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Dubbing, Film and Performance

Uncanny Encounters


Charlotte Bosseaux

Research on dubbing in audiovisual productions has been prolific in the past few decades, which has helped to expand our understanding of the history and impact of dubbing worldwide. Much of this work, however, has been concerned with the linguistic aspects of audiovisual productions, whereas studies emphasizing the importance of visual and acoustic dimensions are few and far between.
Against this background, Dubbing, Film and Performance attempts to fill a gap in Audiovisual Translation (AVT) research by investigating dubbing from the point of view of film and sound studies. The author argues that dubbing ought to be viewed and analysed holistically in terms of its visual, acoustic and linguistic composition. The ultimate goal is to raise further awareness of the changes dubbing brings about by showing its impact on characterization. To this end, a tripartite model has been devised to investigate how visual, aural and linguistic elements combine to construct characters and their performance in the original productions and how these are deconstructed and reconstructed in translation through dubbing. To test the model, the author analyses extracts of the US television series Buffy the Vampire Slayer and its French dubbed version.
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Chapter 6 Uncanny encounters: A multimodal analysis


← 154 | 155 →CHAPTER 6

Uncanny encounters: A multimodal analysis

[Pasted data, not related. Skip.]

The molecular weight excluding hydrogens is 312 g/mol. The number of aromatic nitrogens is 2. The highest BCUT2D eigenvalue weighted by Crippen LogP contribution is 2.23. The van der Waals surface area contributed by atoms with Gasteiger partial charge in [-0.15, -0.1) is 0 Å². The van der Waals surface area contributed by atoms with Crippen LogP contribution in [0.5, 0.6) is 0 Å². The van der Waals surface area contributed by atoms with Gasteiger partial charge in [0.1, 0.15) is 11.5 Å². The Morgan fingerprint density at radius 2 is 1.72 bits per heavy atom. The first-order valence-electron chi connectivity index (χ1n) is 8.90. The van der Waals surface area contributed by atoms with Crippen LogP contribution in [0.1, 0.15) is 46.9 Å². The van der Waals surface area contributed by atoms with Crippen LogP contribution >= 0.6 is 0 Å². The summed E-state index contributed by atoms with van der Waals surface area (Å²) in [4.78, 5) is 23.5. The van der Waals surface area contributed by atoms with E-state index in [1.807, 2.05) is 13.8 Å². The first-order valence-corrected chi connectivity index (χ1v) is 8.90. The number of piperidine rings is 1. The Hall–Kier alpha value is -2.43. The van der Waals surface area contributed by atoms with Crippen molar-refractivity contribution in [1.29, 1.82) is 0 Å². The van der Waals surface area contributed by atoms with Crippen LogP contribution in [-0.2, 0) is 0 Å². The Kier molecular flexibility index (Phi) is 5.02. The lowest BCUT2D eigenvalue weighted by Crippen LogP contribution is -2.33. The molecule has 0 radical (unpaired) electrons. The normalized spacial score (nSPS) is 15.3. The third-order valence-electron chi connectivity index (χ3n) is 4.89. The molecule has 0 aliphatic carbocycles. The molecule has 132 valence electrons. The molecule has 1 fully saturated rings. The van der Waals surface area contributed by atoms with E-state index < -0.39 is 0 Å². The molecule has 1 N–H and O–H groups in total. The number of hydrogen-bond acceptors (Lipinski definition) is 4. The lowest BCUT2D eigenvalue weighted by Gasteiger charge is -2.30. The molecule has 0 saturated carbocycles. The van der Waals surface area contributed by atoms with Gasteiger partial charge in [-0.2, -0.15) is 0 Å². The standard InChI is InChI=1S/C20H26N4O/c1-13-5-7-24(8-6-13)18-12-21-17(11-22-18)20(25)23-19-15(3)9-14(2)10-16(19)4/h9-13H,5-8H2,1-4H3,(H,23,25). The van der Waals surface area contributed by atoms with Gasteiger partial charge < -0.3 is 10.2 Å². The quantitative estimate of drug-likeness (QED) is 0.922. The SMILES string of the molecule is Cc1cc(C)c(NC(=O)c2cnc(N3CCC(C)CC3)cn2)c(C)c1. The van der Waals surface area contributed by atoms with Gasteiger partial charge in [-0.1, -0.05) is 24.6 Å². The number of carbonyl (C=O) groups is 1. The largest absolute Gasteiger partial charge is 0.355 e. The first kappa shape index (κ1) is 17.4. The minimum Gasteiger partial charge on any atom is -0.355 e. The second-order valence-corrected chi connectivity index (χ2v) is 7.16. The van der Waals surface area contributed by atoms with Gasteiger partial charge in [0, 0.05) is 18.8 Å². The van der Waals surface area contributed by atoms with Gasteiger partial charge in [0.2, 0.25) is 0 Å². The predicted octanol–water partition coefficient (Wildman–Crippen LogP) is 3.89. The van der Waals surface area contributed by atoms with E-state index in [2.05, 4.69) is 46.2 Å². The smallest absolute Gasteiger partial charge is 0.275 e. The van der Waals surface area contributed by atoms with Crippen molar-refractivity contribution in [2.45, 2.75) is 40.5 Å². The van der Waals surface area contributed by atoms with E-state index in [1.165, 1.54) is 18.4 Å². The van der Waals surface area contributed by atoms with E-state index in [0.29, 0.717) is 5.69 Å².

6.1 Introduction

The aim of this chapter is to put into practice the multimodal model I have created for analysing audiovisual material, taking into consideration the acoustic and visual elements that comprise a filmic performance. This analytical model has been designed to help to identify aspects of characterization in audiovisual texts as well as in their translations to see if there are any shifts between the way characters are created and presented in the source and target audiovisual texts. Furthermore, one of my main goals is to bring more attention to the challenges involved in reading and translating original AV products.

The analysis considers pure dialogue as well as music-specific dialogue, as songs, like dialogue, can function as ‘narrational device(s)’ (Garwood, 2006: 93); that is, as narrative elements just like characters, objects, settings, shot composition and editing, and therefore contribute to characterization and plot development. I will be considering spoken and sung dialogue in the US television series Buffy the Vampire Slayer and its French dubbed version.

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